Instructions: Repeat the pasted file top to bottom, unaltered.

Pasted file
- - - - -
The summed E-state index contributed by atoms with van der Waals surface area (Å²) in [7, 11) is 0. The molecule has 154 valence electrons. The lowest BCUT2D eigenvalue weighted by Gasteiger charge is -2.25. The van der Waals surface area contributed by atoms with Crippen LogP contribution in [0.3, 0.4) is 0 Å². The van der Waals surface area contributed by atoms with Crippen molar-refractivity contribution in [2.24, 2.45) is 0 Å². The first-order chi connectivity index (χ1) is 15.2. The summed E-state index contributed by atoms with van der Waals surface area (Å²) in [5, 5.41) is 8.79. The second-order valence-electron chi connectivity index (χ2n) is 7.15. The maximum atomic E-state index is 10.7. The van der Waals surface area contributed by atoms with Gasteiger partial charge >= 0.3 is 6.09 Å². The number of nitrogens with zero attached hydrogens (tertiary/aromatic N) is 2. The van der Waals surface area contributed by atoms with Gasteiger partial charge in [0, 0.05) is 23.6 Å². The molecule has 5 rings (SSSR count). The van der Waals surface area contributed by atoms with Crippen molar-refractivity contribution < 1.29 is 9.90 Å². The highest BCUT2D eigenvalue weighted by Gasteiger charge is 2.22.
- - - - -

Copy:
The summed E-state index contributed by atoms with van der Waals surface area (Å²) in [7, 11) is 0. The molecule has 154 valence electrons. The lowest BCUT2D eigenvalue weighted by Gasteiger charge is -2.25. The van der Waals surface area contributed by atoms with Crippen LogP contribution in [0.3, 0.4) is 0 Å². The van der Waals surface area contributed by atoms with Crippen molar-refractivity contribution in [2.24, 2.45) is 0 Å². The first-order chi connectivity index (χ1) is 15.2. The summed E-state index contributed by atoms with van der Waals surface area (Å²) in [5, 5.41) is 8.79. The second-order valence-electron chi connectivity index (χ2n) is 7.15. The maximum atomic E-state index is 10.7. The van der Waals surface area contributed by atoms with Gasteiger partial charge >= 0.3 is 6.09 Å². The number of nitrogens with zero attached hydrogens (tertiary/aromatic N) is 2. The van der Waals surface area contributed by atoms with Gasteiger partial charge in [0, 0.05) is 23.6 Å². The molecule has 5 rings (SSSR count). The van der Waals surface area contributed by atoms with Crippen molar-refractivity contribution < 1.29 is 9.90 Å². The highest BCUT2D eigenvalue weighted by Gasteiger charge is 2.22.